Our Green Wave Grapplers

Mason Edsell, Staff

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Our wrestling team has won a total of four state championships and were the runners-up five times; however, they’re severely unnoticed by the school. Football and basketball are arguably the most advertised and popular sports at Fort Myers High School. Smaller sports such as lacrosse, tennis, and golf are given little to no attention. The same goes for our Green Wave Grapplers. As prestigious as they are, they aren’t getting nearly as much praise and attention as they deserve.

Any wrestler, whether they’re new to the program or veterans of the mat, can tell you about the heart and hard work they put into this grueling competition. But what motivates one to make such a commitment? Each athlete has different reasoning behind participating the sports they play. Mason Evans, 2-year wrestler at Fort Myers, explains, “For me, it’s because my brother was a wrestler, and I wanted to be like him.” Once the bond with wrestling is made, one discovers the many different components of the sport. For instance, during match days, wrestlers can get out of class early to take on other teams, near or far. After the festivities come to a close, the eating begins. Making weight is an essential part of competitions. After they’ve completed their matches, wrestlers have a break from their diet and can eat their fill.

Making weight and leaving class early are only a couple of the benefits involved in wrestling. With wrestling itself being highly physically demanding, a great deal of conditioning and exercise is required to keep one’s body in shape. Rookie wrestler, Rudolf Oropesa, stated that the hardest part of conditioning is “when we went on that 6-mile run.” When engaging another wrestler, one must flex every muscle in their body as long as possible to ensure that they don’t let their defense down.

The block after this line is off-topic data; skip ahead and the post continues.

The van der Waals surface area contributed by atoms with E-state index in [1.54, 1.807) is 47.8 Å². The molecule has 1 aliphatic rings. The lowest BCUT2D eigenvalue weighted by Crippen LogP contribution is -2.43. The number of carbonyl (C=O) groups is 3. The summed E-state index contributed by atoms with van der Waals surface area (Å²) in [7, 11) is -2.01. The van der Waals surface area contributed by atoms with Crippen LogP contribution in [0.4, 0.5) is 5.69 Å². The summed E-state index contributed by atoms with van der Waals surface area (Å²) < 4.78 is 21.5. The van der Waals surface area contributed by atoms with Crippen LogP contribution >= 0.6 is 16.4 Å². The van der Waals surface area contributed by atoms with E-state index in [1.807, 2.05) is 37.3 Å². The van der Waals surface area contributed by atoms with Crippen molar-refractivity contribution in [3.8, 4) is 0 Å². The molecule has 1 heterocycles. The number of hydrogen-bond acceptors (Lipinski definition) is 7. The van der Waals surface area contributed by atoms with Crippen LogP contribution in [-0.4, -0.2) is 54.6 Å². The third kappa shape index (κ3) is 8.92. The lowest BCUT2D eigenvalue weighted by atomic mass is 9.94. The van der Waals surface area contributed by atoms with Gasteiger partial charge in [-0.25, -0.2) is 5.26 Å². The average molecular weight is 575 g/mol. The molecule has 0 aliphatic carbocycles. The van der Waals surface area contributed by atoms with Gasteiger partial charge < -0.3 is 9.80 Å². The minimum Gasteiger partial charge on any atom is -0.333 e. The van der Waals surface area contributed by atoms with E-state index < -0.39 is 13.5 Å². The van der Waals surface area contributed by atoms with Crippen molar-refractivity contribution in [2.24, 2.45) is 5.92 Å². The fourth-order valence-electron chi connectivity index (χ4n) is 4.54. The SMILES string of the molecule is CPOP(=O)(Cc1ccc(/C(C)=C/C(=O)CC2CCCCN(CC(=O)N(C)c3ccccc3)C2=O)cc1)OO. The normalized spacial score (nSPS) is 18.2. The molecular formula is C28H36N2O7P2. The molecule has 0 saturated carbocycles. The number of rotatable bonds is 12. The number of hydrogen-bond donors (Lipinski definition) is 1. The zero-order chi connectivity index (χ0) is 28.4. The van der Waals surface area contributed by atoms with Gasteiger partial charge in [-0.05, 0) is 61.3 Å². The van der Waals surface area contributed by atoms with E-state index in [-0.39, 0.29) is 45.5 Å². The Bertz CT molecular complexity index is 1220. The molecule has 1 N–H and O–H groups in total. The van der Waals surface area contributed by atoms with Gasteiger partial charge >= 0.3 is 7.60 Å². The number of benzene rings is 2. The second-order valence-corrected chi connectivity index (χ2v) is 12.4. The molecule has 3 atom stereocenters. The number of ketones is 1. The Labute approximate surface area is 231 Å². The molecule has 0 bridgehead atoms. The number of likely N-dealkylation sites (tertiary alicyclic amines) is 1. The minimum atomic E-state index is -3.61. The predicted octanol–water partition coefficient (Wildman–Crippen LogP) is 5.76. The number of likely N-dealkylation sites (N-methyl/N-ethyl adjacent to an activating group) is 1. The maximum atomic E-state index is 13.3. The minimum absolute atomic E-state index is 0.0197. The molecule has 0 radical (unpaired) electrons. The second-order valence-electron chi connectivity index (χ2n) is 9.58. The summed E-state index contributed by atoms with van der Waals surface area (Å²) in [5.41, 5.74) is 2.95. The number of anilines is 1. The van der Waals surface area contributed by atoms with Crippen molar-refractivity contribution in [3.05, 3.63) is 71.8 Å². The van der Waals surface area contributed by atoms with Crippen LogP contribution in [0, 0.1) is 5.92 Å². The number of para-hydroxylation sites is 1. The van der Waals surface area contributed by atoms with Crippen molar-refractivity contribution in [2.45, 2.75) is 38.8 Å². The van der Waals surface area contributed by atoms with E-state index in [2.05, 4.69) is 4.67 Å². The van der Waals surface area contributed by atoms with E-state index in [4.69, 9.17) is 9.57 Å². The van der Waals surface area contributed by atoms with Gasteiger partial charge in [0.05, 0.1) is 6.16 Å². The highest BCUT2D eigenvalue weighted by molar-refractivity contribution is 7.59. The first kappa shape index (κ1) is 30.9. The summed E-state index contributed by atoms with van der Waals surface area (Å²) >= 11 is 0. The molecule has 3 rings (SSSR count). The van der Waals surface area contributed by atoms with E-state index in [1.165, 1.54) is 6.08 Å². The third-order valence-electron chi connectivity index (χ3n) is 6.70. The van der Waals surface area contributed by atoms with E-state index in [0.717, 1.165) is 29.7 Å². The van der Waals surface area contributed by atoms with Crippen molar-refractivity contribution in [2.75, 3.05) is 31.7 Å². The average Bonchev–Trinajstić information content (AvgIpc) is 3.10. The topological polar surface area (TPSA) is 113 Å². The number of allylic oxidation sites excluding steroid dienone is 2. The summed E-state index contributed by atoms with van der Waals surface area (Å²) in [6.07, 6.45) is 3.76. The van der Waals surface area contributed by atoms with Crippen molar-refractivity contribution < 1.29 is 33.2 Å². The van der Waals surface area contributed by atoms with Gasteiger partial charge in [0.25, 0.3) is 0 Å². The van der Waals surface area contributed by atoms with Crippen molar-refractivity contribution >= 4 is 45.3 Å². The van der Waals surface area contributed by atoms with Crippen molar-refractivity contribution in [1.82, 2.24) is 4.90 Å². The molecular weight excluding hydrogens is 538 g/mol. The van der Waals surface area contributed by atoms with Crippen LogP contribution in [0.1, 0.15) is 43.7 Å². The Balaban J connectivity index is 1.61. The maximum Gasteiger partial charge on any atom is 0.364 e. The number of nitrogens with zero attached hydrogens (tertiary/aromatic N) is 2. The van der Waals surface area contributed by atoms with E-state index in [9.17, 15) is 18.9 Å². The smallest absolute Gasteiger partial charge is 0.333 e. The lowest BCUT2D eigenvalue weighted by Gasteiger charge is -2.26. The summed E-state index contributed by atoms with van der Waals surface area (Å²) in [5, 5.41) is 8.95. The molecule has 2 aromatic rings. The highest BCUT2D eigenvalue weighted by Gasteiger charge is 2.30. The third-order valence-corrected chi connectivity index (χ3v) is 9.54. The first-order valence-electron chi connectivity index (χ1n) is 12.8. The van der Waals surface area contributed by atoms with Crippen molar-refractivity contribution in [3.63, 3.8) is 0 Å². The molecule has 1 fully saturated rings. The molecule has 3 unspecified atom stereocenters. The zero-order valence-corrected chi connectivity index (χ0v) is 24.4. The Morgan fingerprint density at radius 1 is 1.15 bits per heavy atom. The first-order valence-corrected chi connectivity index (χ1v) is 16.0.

Between the power and muscle, however, is the intellectual aspect of wrestling. It takes quick thinking and a vast knowledge of moves and countermoves to decide who wins the match. Landen Luettich said that his “personal favorite move is the hip toss,” a move involving tossing the other wrestler over your shoulder and slamming them to the ground. This isn’t as simple as it sounds, however. There are many calculated steps involved with each and every movement.

The moves, the hard work, the heart, and the feeling of victory that comes with pinning an opponent is all very appealing. Yet one of the most iconic parts of wrestling is found on the outside. The singlet and headgear unique to the sport are “pretty fancy,” “really comfortable,” and “make you look pretty huge,” as agreed by all wrestlers interviewed. Our grapplers are always looking for new members who are ready to give it their all and bring home another championship for Fort Myers High School.

For more information on our wrestling program, visit

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